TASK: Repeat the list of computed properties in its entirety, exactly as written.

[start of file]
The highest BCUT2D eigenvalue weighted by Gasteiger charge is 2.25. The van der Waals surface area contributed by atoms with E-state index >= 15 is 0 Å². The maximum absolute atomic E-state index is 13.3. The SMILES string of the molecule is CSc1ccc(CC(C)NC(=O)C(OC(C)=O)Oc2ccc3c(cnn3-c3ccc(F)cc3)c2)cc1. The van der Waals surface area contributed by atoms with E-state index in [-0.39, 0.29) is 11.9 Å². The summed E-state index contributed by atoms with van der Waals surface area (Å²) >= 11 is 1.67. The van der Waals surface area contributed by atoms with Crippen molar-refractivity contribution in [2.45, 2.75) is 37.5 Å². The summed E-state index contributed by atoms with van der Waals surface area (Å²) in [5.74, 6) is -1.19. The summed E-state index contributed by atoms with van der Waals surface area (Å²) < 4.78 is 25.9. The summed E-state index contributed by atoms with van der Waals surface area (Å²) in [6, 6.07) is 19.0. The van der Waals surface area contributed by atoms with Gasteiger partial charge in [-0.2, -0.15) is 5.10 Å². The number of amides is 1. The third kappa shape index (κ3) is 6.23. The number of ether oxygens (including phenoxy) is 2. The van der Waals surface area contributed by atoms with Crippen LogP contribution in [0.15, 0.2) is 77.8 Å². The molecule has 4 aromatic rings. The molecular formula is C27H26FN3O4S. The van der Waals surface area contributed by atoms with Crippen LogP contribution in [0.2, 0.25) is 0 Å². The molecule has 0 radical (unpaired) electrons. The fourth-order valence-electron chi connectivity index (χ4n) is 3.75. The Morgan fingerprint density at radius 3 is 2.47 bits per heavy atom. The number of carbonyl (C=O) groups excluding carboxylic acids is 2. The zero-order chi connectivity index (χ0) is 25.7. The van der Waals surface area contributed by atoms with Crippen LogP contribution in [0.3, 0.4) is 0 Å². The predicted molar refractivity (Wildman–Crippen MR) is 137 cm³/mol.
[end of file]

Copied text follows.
The highest BCUT2D eigenvalue weighted by Gasteiger charge is 2.25. The van der Waals surface area contributed by atoms with E-state index >= 15 is 0 Å². The maximum absolute atomic E-state index is 13.3. The SMILES string of the molecule is CSc1ccc(CC(C)NC(=O)C(OC(C)=O)Oc2ccc3c(cnn3-c3ccc(F)cc3)c2)cc1. The van der Waals surface area contributed by atoms with E-state index in [-0.39, 0.29) is 11.9 Å². The summed E-state index contributed by atoms with van der Waals surface area (Å²) >= 11 is 1.67. The van der Waals surface area contributed by atoms with Crippen molar-refractivity contribution in [2.45, 2.75) is 37.5 Å². The summed E-state index contributed by atoms with van der Waals surface area (Å²) in [5.74, 6) is -1.19. The summed E-state index contributed by atoms with van der Waals surface area (Å²) < 4.78 is 25.9. The summed E-state index contributed by atoms with van der Waals surface area (Å²) in [6, 6.07) is 19.0. The van der Waals surface area contributed by atoms with Gasteiger partial charge in [-0.2, -0.15) is 5.10 Å². The number of amides is 1. The third kappa shape index (κ3) is 6.23. The number of ether oxygens (including phenoxy) is 2. The van der Waals surface area contributed by atoms with Crippen LogP contribution in [0.15, 0.2) is 77.8 Å². The molecule has 4 aromatic rings. The molecular formula is C27H26FN3O4S. The van der Waals surface area contributed by atoms with Crippen LogP contribution in [0.2, 0.25) is 0 Å². The molecule has 0 radical (unpaired) electrons. The fourth-order valence-electron chi connectivity index (χ4n) is 3.75. The Morgan fingerprint density at radius 3 is 2.47 bits per heavy atom. The number of carbonyl (C=O) groups excluding carboxylic acids is 2. The zero-order chi connectivity index (χ0) is 25.7. The van der Waals surface area contributed by atoms with Crippen LogP contribution in [0.3, 0.4) is 0 Å². The predicted molar refractivity (Wildman–Crippen MR) is 137 cm³/mol.